The recipe is very similar to this Epicurious version. Except that both Dijon and Whole grain mustard are used, and 2/3 cups shallots are browned in the pan before deglazing the fond.
Rabbit with… wait for it…. wait for it…. mustard sauce! yawn. It’s good, don’t get me wrong. But it seems like people hardly eat rabbit at all, and most of them will never have tasted it without a mustard sauce. This recipe follows three or four variations each for squab, poussin, and quail. Beyond the question of why the lone rabbit recipe in the book is tacked on to the end of the poultry section, why did it only get one rendition? I know a lot of people are uncomfortable eating cute little bunny rabbits, but they’re delicious. Similarly the book is devoid of recipes for venison, wild boar, or horse, all of which are on the menus around Montreal. Horse is probably just a Quebec thing, and Canada is developing it’s culinary identity around a lot of game meats, but those ingredients are much more familiar to me than any of those little birds.
Anyway, the recipe itself was pretty good. It’s simple, and it’s a classic for a reason. I found a beautiful rabbit for this one, probably closer to 4 pounds than the recommended 3. I liked the textural addition of whole grain mustard as well. It’s a very simple and unpretentious dish. The rabbit is browned, the shallot – white wine – mustard sauce is brought together, and the rabbit goes back in to cook through. Afterwards the rabbit is removed, the sauce thickened, and some parsley is stirred in at the end.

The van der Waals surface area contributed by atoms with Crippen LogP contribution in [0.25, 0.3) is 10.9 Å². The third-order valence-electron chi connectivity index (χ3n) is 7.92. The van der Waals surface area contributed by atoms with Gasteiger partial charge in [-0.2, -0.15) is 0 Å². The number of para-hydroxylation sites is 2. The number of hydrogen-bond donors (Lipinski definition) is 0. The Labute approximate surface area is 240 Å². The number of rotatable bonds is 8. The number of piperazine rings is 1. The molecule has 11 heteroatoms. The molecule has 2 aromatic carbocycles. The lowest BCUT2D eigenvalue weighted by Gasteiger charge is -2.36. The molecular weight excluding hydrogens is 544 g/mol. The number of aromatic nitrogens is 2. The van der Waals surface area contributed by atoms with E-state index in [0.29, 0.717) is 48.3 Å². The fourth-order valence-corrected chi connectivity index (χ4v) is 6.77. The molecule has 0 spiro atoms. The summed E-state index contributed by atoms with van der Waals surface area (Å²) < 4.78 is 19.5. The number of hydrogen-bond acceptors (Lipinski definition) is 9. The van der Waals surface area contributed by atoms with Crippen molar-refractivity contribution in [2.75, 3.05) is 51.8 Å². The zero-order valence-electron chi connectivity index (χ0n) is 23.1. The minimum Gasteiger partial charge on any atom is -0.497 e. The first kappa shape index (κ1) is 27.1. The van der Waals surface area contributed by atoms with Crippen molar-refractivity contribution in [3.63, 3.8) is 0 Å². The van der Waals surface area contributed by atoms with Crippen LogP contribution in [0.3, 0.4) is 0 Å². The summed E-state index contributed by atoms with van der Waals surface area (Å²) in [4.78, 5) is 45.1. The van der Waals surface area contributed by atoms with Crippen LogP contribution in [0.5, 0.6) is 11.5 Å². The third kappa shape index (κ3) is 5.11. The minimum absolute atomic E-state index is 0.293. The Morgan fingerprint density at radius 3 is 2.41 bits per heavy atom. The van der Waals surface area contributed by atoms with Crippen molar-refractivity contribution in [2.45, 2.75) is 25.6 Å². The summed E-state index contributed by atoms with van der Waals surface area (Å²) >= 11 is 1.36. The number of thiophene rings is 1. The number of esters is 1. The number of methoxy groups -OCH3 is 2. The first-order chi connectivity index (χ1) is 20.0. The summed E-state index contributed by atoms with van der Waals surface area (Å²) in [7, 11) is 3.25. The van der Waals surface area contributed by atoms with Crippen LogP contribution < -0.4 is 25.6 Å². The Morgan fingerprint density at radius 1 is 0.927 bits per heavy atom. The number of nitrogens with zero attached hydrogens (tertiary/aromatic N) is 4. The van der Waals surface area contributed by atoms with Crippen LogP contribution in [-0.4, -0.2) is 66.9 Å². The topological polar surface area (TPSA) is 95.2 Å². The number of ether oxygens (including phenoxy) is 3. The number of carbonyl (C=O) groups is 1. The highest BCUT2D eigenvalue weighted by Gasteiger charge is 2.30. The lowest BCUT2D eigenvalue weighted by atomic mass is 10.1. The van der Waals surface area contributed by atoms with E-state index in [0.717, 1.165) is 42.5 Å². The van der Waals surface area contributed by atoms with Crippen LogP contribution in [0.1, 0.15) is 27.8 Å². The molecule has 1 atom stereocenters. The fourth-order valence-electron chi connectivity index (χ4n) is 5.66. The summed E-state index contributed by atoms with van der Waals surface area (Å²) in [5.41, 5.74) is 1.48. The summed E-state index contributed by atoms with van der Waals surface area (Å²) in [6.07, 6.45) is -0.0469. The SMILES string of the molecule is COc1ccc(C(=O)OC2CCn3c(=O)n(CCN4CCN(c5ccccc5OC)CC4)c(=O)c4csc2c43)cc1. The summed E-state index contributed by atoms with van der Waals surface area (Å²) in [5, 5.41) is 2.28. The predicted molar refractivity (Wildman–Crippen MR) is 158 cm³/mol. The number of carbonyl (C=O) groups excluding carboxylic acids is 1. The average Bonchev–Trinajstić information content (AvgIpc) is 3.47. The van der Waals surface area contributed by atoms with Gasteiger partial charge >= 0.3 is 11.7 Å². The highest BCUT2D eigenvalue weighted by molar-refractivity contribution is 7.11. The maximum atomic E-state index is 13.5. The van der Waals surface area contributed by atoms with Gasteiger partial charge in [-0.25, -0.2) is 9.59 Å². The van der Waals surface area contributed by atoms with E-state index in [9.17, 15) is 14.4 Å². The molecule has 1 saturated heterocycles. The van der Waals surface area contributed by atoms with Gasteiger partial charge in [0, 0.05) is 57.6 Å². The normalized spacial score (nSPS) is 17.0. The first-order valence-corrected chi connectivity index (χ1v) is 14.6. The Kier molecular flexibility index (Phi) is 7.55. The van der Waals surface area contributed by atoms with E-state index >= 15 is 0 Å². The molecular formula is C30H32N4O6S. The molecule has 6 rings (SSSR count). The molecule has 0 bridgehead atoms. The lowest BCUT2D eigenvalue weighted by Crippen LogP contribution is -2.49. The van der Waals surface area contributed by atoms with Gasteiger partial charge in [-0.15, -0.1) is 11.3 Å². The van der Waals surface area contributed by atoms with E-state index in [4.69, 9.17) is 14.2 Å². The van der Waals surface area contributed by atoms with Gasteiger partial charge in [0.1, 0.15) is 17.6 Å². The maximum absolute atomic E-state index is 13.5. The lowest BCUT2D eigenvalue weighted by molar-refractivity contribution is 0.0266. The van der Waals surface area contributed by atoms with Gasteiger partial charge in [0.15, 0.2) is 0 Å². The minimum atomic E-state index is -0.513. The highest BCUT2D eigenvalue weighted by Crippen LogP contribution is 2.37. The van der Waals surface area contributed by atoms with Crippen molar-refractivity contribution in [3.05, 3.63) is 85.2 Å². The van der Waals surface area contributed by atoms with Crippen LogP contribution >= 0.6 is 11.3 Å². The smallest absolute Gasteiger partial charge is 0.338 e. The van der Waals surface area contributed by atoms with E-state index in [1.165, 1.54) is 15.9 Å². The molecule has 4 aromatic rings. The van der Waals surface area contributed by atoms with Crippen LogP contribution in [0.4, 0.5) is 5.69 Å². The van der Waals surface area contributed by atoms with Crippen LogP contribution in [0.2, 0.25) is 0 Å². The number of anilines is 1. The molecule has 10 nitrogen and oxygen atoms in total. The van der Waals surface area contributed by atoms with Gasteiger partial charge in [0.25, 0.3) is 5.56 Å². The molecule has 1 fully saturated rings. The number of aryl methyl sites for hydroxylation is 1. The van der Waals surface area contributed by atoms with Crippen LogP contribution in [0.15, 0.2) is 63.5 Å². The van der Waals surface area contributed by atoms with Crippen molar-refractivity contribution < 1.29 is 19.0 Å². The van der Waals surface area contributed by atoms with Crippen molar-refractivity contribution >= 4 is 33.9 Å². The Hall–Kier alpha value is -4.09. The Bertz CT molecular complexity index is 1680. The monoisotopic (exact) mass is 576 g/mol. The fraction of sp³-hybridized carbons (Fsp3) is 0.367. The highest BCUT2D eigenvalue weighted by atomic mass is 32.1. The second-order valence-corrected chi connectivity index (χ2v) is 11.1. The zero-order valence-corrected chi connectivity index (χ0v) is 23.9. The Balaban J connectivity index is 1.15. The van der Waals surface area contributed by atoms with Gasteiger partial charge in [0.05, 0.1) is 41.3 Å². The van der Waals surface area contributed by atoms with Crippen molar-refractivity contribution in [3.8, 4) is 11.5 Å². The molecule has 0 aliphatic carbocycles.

I’ve complained many times about parsley, and all of my objections stand. Also, stirring parsley into hot dishes doesn’t do anything for it. It’s only use in my mind is for a bright green punch of colour, heating it so it turns limp and grey sort of defeats the purpose.
It’s not the recipes fault, but it felt like something was missing. That something is tarragon. My father often made rabbit with mustard sauce growing up, particularly while he was living in Belgium. His version always added tarragon to the mix, and it was absolutely delicious. Taragon and mustard are natural buddies, and mustard with rabbit is a classic. It’s such a natural fit, but a quick search for tarragon mustard sauce recipes didn’t turn much up. The anise flavour adds it’s own dimension, and compliments what’s already going on in this dish. I’d highly recommend trying it.
This dish tasted good, was easy to prepare, and at least rabbit made the book in some fashion. It wasn’t inspired, but it was a solid basic. If you’re unfamiliar with rabbit this is a great introduction.